jaiset productions presents


( s)

-first recording-


original work, inspiratorie.

armed with an artistic right.

besides, this doesn't make money.

(c) 2002 jaiset productions.

tous droits réservés.



Summer before Lucien's junior year


The girl ran another dollop of gel through her long, dark brown, now frange-free hair to keep it from flying into her face as she wrote. She had contacts and braces and was currently absorbed in her Japanese homework. A J-pop station blared in her headphones, but she hit a key on the laptop keyboard on her desk, switching it to a playlist full of Marise Hoshikawa MP3s and music videos.

"Marise". According to Google, it meant 'infinite', the first Japanese word Lucien learned back in eighth grade. In fact, it was back then that she began taking Japanese lessons independent of school, just to understand his songs' lyrics. She helped run a Marise fansite, complete with translations and news weblog, which she often turned personal, doodling on it with ideas and rants for the fourteen-year-old Jpop star. Of course he'd never read it, and if he did... Ah, well, it was under her pseudonym anyway.

Sometimes they were lyrical, things she pictured him singing if he sang in English.

(I've never forgotten that day when I

Faced the crowd with a brave smile

Because with their liquid screams

I overcame my uncertainties...)

Typical seventeen-year-old fangirl.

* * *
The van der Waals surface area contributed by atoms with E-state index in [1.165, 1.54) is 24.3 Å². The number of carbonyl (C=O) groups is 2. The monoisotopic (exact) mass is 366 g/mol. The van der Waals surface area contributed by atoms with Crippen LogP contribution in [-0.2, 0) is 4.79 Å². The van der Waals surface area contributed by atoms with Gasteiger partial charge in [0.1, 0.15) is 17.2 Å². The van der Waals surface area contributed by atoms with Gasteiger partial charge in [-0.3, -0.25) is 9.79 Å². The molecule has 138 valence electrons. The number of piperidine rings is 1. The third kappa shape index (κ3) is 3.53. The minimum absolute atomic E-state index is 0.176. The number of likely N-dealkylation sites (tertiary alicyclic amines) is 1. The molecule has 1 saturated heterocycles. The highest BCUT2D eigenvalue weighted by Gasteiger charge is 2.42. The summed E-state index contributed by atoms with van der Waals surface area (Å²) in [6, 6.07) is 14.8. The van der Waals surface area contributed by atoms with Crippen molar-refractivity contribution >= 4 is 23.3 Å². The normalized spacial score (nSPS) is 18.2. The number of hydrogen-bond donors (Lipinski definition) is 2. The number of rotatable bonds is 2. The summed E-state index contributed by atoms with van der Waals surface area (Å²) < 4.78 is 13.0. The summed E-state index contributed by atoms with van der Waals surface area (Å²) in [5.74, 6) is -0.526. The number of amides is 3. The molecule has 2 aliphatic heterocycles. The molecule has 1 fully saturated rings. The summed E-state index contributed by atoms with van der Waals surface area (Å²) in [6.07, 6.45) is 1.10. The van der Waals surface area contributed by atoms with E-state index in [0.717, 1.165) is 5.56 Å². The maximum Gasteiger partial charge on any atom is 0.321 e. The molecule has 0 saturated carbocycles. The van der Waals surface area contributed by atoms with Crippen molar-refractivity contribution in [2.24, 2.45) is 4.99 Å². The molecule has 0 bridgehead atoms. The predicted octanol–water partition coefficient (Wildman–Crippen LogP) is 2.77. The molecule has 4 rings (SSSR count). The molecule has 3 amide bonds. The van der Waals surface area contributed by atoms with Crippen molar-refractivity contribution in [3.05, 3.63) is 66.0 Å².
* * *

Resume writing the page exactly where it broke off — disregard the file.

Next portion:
There were rumors going around J-pop circles that he was considering switching his future alma mater from the idol-generating Hiroshi High School in Tokyo to Stuyvesant High School in New York, one of the most famous in the United States- and one Lucien couldn't get into because (though she was born in Queens) she wasn't a New York resident.

However, her mother was always one to bend the rules.

She'd taken the entrance test to the three New York magnet schools as a sophomore last December and still hadn't gotten any results; she was getting worried about the problems coming in as a junior. She had already been a good student, but once she caught wind of Stuyvesant she had been at or near the top of her class ever since.

Just to get in...

(Going by burnt sorrow

Is the secret guide

To losing one's soul

A flaming heart is the key to passion

But for dreams to come true

It must illuminate the world)

Marise Hoshikawa made his debut on the Japanese music scene four years ago with his winning performance on "I Wanna Be An Idol", which became his first hit single, "Boku (I)". He wrote his own poetic lyrics to go with his catchy techno/pop melodies, able to write in Japanese, English and French (with help from his Japanese/French-Canadian mother).